Strawberries

Strawberries. The strawberry was esteemed by the late Dr. Abernethyas the most wholesome of all fruits, "balsamic and refreshing, and one of the most precious gifts of Providence!" It is mildly acid, contains a medium proportion of sugar and mucilage, and the seeds act on the bowels similarly to those of the fig. In some cases the seeds are said to have accumulated in the stomach and produced alarming disease. The occurrence is rare, however, and need no more deter us from eating strawberries than the fact of a person being choked with a fish-bone should deter us from eating fish. According to Linnaeus, strawberries are an excellent prevention of gout and gravel. Wine is supposed to be injurious to the beneficial action of strawberries when taken in connexion ; and the usual appendage of cream and sugar, although highly nourishing to the robust, is not adapted to weak stomachs. The fruit should not be too freely indulged in after dinner, or any other full meal. In warm weather strawberries are very grateful for breakfast or lunch, and a foreign fashion of preparing them has lately been adopted : it is as follows: - Take off the stalks from as many berries as will form one layer at the bottom of a dish; sift some fine loaf-sugar over them, then place another layer, and sift again, each layer being smaller than the other, and the heap raised in a pyramidical form. When you have several layers, squeeze the juice or a fresh lemon over the whole. Before they are served out, they should be gently disturbed so as to receive the full benefit of the lemon-juice and sugar. They may be eaten of heartily when thus prepared, without danger.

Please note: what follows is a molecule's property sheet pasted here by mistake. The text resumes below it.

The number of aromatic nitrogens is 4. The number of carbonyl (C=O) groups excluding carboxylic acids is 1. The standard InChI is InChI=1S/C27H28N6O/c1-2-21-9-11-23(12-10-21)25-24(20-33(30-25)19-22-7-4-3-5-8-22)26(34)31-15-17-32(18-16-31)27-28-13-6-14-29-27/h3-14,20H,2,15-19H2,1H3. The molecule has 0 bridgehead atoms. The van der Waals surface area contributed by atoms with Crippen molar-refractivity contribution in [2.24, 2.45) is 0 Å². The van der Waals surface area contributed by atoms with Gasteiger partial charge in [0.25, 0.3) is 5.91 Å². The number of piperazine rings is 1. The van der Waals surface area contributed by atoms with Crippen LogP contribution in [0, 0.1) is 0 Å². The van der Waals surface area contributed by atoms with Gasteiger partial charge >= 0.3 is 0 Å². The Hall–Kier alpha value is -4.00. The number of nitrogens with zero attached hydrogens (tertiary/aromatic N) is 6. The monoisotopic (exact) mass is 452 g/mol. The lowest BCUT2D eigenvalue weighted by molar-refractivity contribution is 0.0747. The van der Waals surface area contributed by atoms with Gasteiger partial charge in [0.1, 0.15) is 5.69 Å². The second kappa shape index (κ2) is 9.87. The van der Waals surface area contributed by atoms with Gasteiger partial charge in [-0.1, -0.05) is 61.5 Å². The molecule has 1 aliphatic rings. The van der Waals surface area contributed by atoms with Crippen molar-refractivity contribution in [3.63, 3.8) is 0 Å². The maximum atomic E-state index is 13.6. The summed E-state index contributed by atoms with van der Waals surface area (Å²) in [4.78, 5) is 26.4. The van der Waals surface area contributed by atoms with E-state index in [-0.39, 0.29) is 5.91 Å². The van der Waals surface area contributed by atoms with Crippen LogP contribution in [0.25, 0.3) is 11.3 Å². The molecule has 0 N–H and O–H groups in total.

Raspberries

Raspberries resemble strawberries in most of their qualities, and may be used in the same manner; but their flavour is too strong to be agreeable when eaten fresh : they are, therefore, mostly used for tarts or preserving. In picking, great care must be taken to abstract the small worm which will generally be found on withdrawing the stalk when quite ripe.

Gooseberries

Gooseberries. According to Dr. John, an eminent continental chemist, the ana-lysation of this fruit gave the following substances, but in what proportion he does not state: - Water, sugar, citrate of lime, ditto of potash, malate of lime, ditto of potash, resin, gum, fibrin, ammonia, phosphate of lime, and phosphate of magnesia. Next to the strawberry the gooseberry is esteemed as the most wholesome and digestible of our native fruits. Like that, it possesses a good mixture of sugar and acid, but abounds more in mucilage and hard seeds. The skin besides is astringent, acid, fibry, and indigestible; from the latter of which qualities it acts upon the bowels by irritation, and proves laxative; for which reason some have recommended the skins to be eaten. Of this we do not approve, for the seeds answer the purpose sufficiently well without loading the bowels with a mass of indigestible and irritable substances. Gooseberries are recommended in cutaneous diseases - being cooling to the blood - and also in deficiency of bile. Heat, whether applied to the stewing or baking, proves as in the case of apples) an excellent corrector of the crude juices of unripe or inferior fruit, and the green shoots of rhubarb, which are likewise sub-acid and saccharine, make a wholesome addition to pies and puddings in the early part of summer.